When you are injured at work or contract an illness from your duties, workers’ compensation is there to help support you and make up for some of your lost income. But it can feel like your employer, and their insurance company, do not have your best interests in mind. You may be offered the option of settling your claim with a lump sum, but is that in your best interest?
Why can a lump sum be advantageous?
Lump sum settlements are not always an option, but the Massachusetts Workers’ Compensation Act does permit them when all parties are in agreement. Rather than collecting benefits weekly, for the duration of a workers’ compensation award, the employee collects a single payment upfront.
One of the primary advantages of taking a lump sum is that it can allow you to collect more money than if you collect your benefits every week. Let’s say the settlement includes an amount of money for one year of benefits, which you take in a lump sum. But your injury or condition improves after six months, permitting you to return to work. If you’d collected benefits weekly, they would have ended after six months, meaning you would receive only half the amount awarded through the lump sum.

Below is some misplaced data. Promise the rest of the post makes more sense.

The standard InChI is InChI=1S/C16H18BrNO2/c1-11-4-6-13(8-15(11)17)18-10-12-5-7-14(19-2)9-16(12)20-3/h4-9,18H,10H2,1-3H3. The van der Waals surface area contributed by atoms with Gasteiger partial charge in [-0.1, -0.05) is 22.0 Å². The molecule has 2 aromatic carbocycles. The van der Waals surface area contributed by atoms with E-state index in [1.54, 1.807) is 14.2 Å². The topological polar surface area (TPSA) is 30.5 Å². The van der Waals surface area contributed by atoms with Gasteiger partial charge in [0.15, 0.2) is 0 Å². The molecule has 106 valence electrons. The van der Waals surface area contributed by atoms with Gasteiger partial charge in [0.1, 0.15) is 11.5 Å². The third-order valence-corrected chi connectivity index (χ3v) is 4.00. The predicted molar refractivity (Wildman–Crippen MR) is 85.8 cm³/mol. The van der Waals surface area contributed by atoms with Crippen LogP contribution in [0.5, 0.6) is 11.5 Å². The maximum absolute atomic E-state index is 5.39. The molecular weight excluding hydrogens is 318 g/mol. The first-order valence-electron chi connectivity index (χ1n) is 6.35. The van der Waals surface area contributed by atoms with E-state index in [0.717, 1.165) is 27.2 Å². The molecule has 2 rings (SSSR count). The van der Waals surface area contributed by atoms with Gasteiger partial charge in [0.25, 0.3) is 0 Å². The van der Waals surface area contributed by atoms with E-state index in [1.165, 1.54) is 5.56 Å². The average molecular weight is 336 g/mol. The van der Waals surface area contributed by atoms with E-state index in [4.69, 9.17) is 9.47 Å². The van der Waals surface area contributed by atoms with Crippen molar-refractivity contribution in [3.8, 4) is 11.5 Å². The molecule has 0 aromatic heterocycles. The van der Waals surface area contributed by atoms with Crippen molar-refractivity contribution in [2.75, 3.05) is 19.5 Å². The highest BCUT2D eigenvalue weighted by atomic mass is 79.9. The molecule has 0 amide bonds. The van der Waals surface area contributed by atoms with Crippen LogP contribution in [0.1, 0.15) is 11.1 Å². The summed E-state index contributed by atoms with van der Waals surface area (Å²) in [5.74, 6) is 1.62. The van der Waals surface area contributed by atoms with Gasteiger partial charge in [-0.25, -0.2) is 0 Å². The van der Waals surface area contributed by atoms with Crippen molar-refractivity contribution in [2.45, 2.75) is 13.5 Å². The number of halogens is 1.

How can a lump sum be against your interest?
The advantage of collecting more total benefits through a lump sum can also be a disadvantage – you now have to manage that money, rather than having a reliable weekly benefit payment. For some people, managing that money will be difficult and not worth the risk.
A lump sum agreement may prevent you from returning to work for your employer once you’re able to do so. Many people want to do exactly that, making a lump sum less desirable. Lump sums can also impact potential claims against third parties, who may hold some responsibility for your injury. Losing the chance to pursue a third-party claim may cost you more than a lump sum gives you.
Ultimately, whether to accept a lump sum agreement is a difficult decision that should be made carefully. To ensure you make the best decision possible, speak with a knowledgeable professional who is experienced in Massachusetts workers’ compensation law.